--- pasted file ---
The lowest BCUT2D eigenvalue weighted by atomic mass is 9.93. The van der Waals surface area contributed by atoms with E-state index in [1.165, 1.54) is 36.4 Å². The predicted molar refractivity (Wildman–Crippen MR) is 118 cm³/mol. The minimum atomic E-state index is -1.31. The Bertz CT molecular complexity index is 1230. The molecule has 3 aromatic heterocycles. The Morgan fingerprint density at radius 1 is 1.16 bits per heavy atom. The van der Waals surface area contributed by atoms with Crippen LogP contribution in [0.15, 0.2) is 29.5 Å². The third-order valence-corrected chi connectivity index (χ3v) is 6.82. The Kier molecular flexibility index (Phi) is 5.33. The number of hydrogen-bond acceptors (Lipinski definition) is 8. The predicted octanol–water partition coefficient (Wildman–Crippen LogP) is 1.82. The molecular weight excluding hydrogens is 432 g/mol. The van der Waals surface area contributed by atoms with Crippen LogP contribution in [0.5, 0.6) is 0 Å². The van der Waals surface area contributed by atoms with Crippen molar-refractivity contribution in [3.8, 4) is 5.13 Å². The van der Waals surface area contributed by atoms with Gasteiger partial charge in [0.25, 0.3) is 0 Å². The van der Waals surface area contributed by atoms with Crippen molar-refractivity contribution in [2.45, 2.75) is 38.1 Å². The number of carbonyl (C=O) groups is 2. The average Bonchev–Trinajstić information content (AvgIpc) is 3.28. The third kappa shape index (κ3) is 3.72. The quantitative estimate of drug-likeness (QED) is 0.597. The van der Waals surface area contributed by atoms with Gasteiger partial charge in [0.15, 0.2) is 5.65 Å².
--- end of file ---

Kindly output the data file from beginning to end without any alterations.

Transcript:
The lowest BCUT2D eigenvalue weighted by atomic mass is 9.93. The van der Waals surface area contributed by atoms with E-state index in [1.165, 1.54) is 36.4 Å². The predicted molar refractivity (Wildman–Crippen MR) is 118 cm³/mol. The minimum atomic E-state index is -1.31. The Bertz CT molecular complexity index is 1230. The molecule has 3 aromatic heterocycles. The Morgan fingerprint density at radius 1 is 1.16 bits per heavy atom. The van der Waals surface area contributed by atoms with Crippen LogP contribution in [0.15, 0.2) is 29.5 Å². The third-order valence-corrected chi connectivity index (χ3v) is 6.82. The Kier molecular flexibility index (Phi) is 5.33. The number of hydrogen-bond acceptors (Lipinski definition) is 8. The predicted octanol–water partition coefficient (Wildman–Crippen LogP) is 1.82. The molecular weight excluding hydrogens is 432 g/mol. The van der Waals surface area contributed by atoms with Crippen LogP contribution in [0.5, 0.6) is 0 Å². The van der Waals surface area contributed by atoms with Crippen molar-refractivity contribution in [3.8, 4) is 5.13 Å². The van der Waals surface area contributed by atoms with Gasteiger partial charge in [0.25, 0.3) is 0 Å². The van der Waals surface area contributed by atoms with Crippen molar-refractivity contribution in [2.45, 2.75) is 38.1 Å². The number of carbonyl (C=O) groups is 2. The average Bonchev–Trinajstić information content (AvgIpc) is 3.28. The third kappa shape index (κ3) is 3.72. The quantitative estimate of drug-likeness (QED) is 0.597. The van der Waals surface area contributed by atoms with Gasteiger partial charge in [0.15, 0.2) is 5.65 Å².